What goes on in an animal's mind? How does it experience the world? In Beyond Words: What Animals Think and Feel (Henry Holt, 2015; 480 pages), ecologist Carl Safina explores these intriguing questions. “Speculation about animals' mental experiences happens to be the main quest of this book,” Safina writes, as he skillfully weaves together research on animal behavior and cognition with tales of his journey across the globe to observe how different animals live. In his quest, he discovers that many mammals and birds possess rich personalities and display complicated social behaviors and group politics. These traits sometimes parallel our own but are unique to them in other important ways. Elephant expert Cynthia Moss characterizes the distinction well: “Elephants experience joy. It may not be human joy. But it is joy.”

Dolphins, in particular, seem to fascinate us. After swimming with dolphins while on vacation in Hawaii, best-selling author Susan Casey became entranced with the intelligent, beautiful creatures. In Voices in the Ocean: A Journey into the Wild and Haunting World of Dolphins (Doubleday, 2015; 320 pages), Casey embarks on an exploration to understand dolphins and our relationship with them. She travels to meet people who adore dolphins, delves into research on dolphin intelligence and social behaviors, and investigates humans' ongoing cruelty toward them. Although Casey often gets caught up in dolphin mystique instead of facts, she provides compelling insights into their world.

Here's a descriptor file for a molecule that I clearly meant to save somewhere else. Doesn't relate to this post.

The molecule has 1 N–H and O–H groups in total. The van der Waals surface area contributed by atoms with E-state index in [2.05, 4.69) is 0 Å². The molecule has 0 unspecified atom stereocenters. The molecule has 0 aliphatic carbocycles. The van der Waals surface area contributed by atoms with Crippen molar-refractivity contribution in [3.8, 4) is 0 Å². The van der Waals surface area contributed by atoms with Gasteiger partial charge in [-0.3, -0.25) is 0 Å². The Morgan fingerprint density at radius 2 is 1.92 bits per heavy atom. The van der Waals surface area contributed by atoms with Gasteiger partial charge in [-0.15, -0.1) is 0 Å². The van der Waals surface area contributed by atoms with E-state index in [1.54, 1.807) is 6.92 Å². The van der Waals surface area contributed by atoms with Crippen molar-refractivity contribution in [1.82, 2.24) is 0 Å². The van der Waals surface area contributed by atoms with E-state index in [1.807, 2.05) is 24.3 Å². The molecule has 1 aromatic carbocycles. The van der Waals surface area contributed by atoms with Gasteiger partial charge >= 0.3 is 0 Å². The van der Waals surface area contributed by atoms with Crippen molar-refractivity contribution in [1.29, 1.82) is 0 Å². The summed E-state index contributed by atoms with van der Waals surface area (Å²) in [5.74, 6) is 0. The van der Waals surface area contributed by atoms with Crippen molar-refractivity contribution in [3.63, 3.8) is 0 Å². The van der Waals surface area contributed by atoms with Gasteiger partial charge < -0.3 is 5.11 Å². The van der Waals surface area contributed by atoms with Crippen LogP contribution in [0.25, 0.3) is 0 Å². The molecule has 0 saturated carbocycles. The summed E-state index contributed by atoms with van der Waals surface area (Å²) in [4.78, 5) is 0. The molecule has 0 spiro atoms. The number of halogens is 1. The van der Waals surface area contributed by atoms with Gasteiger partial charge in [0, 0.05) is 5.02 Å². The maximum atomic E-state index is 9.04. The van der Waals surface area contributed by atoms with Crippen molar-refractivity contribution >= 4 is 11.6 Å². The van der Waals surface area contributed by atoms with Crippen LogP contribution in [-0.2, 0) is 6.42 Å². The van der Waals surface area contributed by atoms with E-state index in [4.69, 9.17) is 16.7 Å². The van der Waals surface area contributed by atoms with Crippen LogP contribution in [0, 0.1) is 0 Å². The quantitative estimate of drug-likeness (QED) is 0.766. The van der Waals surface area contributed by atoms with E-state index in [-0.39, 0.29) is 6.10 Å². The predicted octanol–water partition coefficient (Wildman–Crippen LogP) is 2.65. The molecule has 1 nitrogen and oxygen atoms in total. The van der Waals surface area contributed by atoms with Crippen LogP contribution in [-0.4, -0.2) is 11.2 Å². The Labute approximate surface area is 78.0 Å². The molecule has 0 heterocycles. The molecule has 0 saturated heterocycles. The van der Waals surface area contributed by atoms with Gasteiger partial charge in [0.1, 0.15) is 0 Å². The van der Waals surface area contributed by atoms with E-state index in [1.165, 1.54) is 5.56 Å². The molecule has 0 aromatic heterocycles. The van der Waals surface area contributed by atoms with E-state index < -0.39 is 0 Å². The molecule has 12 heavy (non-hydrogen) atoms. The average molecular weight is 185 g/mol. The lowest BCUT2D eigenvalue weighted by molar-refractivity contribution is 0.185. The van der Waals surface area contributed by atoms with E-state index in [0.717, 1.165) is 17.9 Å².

Another recent book chronicles the life and times of a different ocean dweller, the octopus. Slippery octopuses may be less popular than majestic dolphins, but award-winning author Sy Montgomery reveals their beauty in The Soul of an Octopus: A Surprising Exploration into the Wonder of Consciousness (Atria Books, 2015; 272 pages). The book takes its readers on a vivid tour of their complex inner world. Montgomery explores their proclivities, their relationships and their intelligence and ultimately tries to deduce whether they possess consciousness. Although much is still unknown about the octopus, it is hard to come away from this book without a new appreciation for these wonderful creatures.